“The NMFS noted concerns arising from disease transmission between captive and wild stocks; the ability of released animals to adequately forage for themselves; and behavioral patterns developed in captivity impeding social integration and affecting the social behavior of wild animals,” the judge wrote.

Jared Goodman, the plaintiffs’ attorney, said the judge needlessly applied a separate definition of “harassment” to captive versus wild animals. Conditions at the aquarium are clearly harassment for Lolita, he said, and the Endangered Species Act should provide the needed protection.

The Animal Welfare Act, which should require humane treatment for captive animals, is long out of date and needs to be revised based on current knowledge about marine mammals, he said.

The same plaintiffs filed a new lawsuit in May against the Department of Agriculture for issuing a new operating license to Miami Seaquarium without adequately considering the conditions in which Lolita is being kept. Previously, a court ruled that the Animal and Plant Health Inspection Service acted properly when it renewed the license for Miami Seaquarium each year, because the law does not require an inspection for an ongoing permit.

That is not the case with a new license, which was required when the Miami Seaquarium came under new ownership as the result of a stock merger in 2014, according to the lawsuit. Federal inspectors should have reviewed the legal requirements to certify that Lolita’s tank and other facilities met the standards before issuing a new license, Jared said. According to documents he obtained through public disclosure requests, it appears that the federal agency simply “rubber-stamped” its previous approvals, he said, adding that a formal review would show that the aquarium in violation of animal welfare rules.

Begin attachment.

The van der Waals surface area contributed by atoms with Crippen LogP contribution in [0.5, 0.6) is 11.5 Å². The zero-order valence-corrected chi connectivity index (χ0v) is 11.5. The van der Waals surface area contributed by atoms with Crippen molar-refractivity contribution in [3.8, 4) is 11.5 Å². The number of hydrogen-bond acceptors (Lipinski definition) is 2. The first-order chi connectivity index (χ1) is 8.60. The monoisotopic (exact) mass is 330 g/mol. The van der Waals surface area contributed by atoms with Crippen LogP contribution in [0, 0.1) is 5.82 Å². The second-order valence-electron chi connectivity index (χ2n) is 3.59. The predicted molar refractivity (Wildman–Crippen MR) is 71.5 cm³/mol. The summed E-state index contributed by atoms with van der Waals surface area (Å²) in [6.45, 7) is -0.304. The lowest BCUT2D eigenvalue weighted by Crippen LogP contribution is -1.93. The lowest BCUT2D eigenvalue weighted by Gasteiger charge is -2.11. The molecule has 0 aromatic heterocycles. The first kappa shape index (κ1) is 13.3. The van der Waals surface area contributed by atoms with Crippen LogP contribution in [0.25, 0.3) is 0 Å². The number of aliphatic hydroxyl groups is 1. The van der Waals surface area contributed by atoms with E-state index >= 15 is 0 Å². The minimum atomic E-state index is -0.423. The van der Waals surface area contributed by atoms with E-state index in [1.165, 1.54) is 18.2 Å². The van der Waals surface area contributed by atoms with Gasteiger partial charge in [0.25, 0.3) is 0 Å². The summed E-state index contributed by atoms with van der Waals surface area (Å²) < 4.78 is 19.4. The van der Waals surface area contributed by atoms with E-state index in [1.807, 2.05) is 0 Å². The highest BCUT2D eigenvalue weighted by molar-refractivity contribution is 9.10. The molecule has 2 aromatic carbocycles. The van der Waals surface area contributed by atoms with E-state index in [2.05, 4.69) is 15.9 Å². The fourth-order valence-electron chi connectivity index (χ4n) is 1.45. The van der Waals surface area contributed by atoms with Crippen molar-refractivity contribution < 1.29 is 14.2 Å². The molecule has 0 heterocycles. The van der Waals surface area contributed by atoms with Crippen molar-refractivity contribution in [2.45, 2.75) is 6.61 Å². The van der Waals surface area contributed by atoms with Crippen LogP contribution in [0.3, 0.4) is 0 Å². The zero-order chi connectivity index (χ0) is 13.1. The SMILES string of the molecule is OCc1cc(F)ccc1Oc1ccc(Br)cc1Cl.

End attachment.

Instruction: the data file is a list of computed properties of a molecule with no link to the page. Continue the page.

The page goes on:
As the legal battles go on, it is difficult to see how Lolita is any closer to being “retired” to a sea pen in Puget Sound where she was born, although Howard Garrett of Orca Network and other supporters have developed a plan for Lolita’s return and even have a specific site picked out. See “Proposal to Retire the Orca Lolita.” (PDF 3.5 mb).

Meanwhile, with SeaWorld’s announcement that it will no longer breed killer whales or force orcas to perform for an audience, a new group called The Whale Sanctuary Project is looking for sites to relocate whales and dolphins that might be released. The project has received a pledge of at least $1 million from Munchkin, Inc., a baby product company. For details, check out the group’s website and a press release announcing the effort. I should point out that SeaWorld officials say they won’t release any animals.